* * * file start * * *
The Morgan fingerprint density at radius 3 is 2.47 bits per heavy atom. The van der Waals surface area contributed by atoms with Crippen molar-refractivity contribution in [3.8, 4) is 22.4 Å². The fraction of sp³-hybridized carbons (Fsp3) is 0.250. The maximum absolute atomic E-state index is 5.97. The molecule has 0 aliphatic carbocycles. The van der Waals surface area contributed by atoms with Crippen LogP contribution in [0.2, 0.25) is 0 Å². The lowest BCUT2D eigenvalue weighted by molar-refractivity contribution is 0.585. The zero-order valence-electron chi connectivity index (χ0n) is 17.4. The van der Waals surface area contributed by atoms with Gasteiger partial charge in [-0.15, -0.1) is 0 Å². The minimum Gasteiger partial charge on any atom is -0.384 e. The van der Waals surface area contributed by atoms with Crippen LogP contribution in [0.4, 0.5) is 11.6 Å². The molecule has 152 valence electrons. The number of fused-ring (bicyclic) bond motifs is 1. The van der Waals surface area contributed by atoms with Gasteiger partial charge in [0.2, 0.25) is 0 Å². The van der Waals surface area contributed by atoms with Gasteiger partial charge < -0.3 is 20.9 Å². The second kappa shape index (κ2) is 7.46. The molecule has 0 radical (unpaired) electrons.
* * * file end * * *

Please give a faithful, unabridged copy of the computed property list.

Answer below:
The Morgan fingerprint density at radius 3 is 2.47 bits per heavy atom. The van der Waals surface area contributed by atoms with Crippen molar-refractivity contribution in [3.8, 4) is 22.4 Å². The fraction of sp³-hybridized carbons (Fsp3) is 0.250. The maximum absolute atomic E-state index is 5.97. The molecule has 0 aliphatic carbocycles. The van der Waals surface area contributed by atoms with Crippen LogP contribution in [0.2, 0.25) is 0 Å². The lowest BCUT2D eigenvalue weighted by molar-refractivity contribution is 0.585. The zero-order valence-electron chi connectivity index (χ0n) is 17.4. The van der Waals surface area contributed by atoms with Gasteiger partial charge in [-0.15, -0.1) is 0 Å². The minimum Gasteiger partial charge on any atom is -0.384 e. The van der Waals surface area contributed by atoms with Crippen LogP contribution in [0.4, 0.5) is 11.6 Å². The molecule has 152 valence electrons. The number of fused-ring (bicyclic) bond motifs is 1. The van der Waals surface area contributed by atoms with Gasteiger partial charge in [0.2, 0.25) is 0 Å². The van der Waals surface area contributed by atoms with Gasteiger partial charge < -0.3 is 20.9 Å². The second kappa shape index (κ2) is 7.46. The molecule has 0 radical (unpaired) electrons.